A rank beginner doesn’t know that, and it’s why all those people on the Biggest Loser cry constantly about their training… their brains honestly interpret those signals as injury… they just aren’t adapted yet.
I find it takes a good 3 weeks or so for someone to start adapting to this style of training. Which is why I sneakily created the 21-Day Squat Challenge 🙂 It’s a fun way for you to test the waters. It has an end date. So if you decide you don’t want to follow this any further you can stop and take the gains you made as a bonus.
OR… you get hooked, and you learned something about yourself: You are capable of something FAR greater than you ever thought possible.
Gained 68 Pounds On Her Squat In 90 Days
I like to use Tamara as an example, because she was ALREADY a nation-level lifter who had been doing 3 straight years of daily (sometimes twice daily) workouts in Olympic weightlifting to get to where she did.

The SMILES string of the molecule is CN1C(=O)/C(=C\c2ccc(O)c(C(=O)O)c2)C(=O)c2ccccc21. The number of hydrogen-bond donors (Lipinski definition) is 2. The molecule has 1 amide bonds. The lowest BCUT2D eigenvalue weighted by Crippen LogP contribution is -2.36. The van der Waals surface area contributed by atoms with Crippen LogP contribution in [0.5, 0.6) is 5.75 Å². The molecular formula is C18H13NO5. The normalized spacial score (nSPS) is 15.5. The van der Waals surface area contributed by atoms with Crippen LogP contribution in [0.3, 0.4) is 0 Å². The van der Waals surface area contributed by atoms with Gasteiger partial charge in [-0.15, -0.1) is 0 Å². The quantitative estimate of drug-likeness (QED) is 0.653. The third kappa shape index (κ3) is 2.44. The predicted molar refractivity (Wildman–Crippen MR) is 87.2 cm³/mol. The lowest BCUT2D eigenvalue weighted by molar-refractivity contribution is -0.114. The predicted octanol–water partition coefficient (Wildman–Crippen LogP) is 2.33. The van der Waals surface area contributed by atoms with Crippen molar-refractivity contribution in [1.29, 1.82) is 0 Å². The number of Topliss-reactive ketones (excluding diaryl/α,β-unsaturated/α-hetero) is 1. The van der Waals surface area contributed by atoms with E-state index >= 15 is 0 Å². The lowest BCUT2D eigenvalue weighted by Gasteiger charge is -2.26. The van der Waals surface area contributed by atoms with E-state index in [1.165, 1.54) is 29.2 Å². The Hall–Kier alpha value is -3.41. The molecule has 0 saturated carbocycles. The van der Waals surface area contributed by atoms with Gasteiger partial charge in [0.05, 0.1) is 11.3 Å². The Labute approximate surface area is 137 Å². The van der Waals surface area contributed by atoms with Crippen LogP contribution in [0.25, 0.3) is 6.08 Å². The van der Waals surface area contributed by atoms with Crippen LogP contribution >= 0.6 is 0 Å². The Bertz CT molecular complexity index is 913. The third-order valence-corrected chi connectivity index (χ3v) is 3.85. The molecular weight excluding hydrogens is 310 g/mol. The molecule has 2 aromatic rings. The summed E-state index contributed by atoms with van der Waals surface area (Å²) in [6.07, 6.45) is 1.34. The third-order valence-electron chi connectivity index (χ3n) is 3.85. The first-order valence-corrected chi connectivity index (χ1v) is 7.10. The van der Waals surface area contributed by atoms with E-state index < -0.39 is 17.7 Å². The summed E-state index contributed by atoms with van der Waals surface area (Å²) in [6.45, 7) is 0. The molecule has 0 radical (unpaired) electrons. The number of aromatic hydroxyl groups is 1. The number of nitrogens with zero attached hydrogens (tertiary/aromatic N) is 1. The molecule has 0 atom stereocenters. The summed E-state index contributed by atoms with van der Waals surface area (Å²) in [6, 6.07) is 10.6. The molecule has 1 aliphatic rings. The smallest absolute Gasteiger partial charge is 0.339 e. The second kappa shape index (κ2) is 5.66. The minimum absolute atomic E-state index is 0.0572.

And yet, I looked at what she was doing and told her it wasn’t enough. She thought I was nuts at first, LOL
But adding 68 pounds on her squat in about 3 months changed her mind completely 🙂
She does more volume/load in one squat session than most lifters do in a week. But – again – that’s not something magic, it is inline with how most champion lifters train. The entire Chinese team trains that way, so do Russians, Cubans, Bulgarians, whoever… they all have different LOOKING routines, but under it all is a solid stream of massive workloads beyond most peoples imagination.
Once she raised her workloads to the “standard” level, she saw gains like she couldn’t believe. I’ve found this to be normal.
All I am doing is bringing to “regular people” the truth about how athletes at the high level do what they do: more work.
Cry Foul Time: Genetics & Steroids
Of course, there is always genetics and the nefarious steroids issue at that level of sports. But I will ignore steroids.